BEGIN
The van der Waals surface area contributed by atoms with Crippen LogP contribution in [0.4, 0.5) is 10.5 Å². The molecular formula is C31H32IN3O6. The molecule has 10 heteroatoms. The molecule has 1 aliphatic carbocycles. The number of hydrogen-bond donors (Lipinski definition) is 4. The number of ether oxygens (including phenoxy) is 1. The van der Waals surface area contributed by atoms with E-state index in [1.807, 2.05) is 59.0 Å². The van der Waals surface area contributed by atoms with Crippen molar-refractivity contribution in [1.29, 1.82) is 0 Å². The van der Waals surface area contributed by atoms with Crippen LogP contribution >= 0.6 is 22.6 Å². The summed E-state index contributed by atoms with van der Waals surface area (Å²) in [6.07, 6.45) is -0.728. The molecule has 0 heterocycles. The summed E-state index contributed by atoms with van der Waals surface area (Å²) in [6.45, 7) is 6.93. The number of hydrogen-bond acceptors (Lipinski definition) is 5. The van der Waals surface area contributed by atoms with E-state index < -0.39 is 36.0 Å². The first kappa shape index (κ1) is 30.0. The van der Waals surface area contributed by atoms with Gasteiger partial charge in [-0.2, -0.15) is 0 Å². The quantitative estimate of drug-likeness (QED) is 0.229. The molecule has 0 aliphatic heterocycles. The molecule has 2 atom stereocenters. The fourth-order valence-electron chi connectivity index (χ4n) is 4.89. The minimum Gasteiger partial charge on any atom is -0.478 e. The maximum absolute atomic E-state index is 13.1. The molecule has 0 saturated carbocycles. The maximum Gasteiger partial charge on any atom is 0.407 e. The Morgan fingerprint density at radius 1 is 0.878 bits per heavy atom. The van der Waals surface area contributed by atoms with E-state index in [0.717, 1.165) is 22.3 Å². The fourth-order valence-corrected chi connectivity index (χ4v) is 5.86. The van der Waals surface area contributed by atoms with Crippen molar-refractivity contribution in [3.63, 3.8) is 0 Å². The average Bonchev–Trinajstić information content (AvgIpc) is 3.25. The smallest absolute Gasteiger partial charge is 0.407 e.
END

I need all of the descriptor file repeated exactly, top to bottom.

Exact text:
The van der Waals surface area contributed by atoms with Crippen LogP contribution in [0.4, 0.5) is 10.5 Å². The molecular formula is C31H32IN3O6. The molecule has 10 heteroatoms. The molecule has 1 aliphatic carbocycles. The number of hydrogen-bond donors (Lipinski definition) is 4. The number of ether oxygens (including phenoxy) is 1. The van der Waals surface area contributed by atoms with E-state index in [1.807, 2.05) is 59.0 Å². The van der Waals surface area contributed by atoms with Crippen molar-refractivity contribution in [1.29, 1.82) is 0 Å². The van der Waals surface area contributed by atoms with Crippen LogP contribution >= 0.6 is 22.6 Å². The summed E-state index contributed by atoms with van der Waals surface area (Å²) in [6.07, 6.45) is -0.728. The molecule has 0 heterocycles. The summed E-state index contributed by atoms with van der Waals surface area (Å²) in [6.45, 7) is 6.93. The number of hydrogen-bond acceptors (Lipinski definition) is 5. The van der Waals surface area contributed by atoms with E-state index < -0.39 is 36.0 Å². The first kappa shape index (κ1) is 30.0. The van der Waals surface area contributed by atoms with Gasteiger partial charge in [-0.2, -0.15) is 0 Å². The quantitative estimate of drug-likeness (QED) is 0.229. The molecule has 0 aliphatic heterocycles. The molecule has 2 atom stereocenters. The fourth-order valence-electron chi connectivity index (χ4n) is 4.89. The minimum Gasteiger partial charge on any atom is -0.478 e. The maximum absolute atomic E-state index is 13.1. The molecule has 0 saturated carbocycles. The maximum Gasteiger partial charge on any atom is 0.407 e. The Morgan fingerprint density at radius 1 is 0.878 bits per heavy atom. The van der Waals surface area contributed by atoms with E-state index in [0.717, 1.165) is 22.3 Å². The fourth-order valence-corrected chi connectivity index (χ4v) is 5.86. The van der Waals surface area contributed by atoms with Crippen molar-refractivity contribution in [3.63, 3.8) is 0 Å². The average Bonchev–Trinajstić information content (AvgIpc) is 3.25. The smallest absolute Gasteiger partial charge is 0.407 e.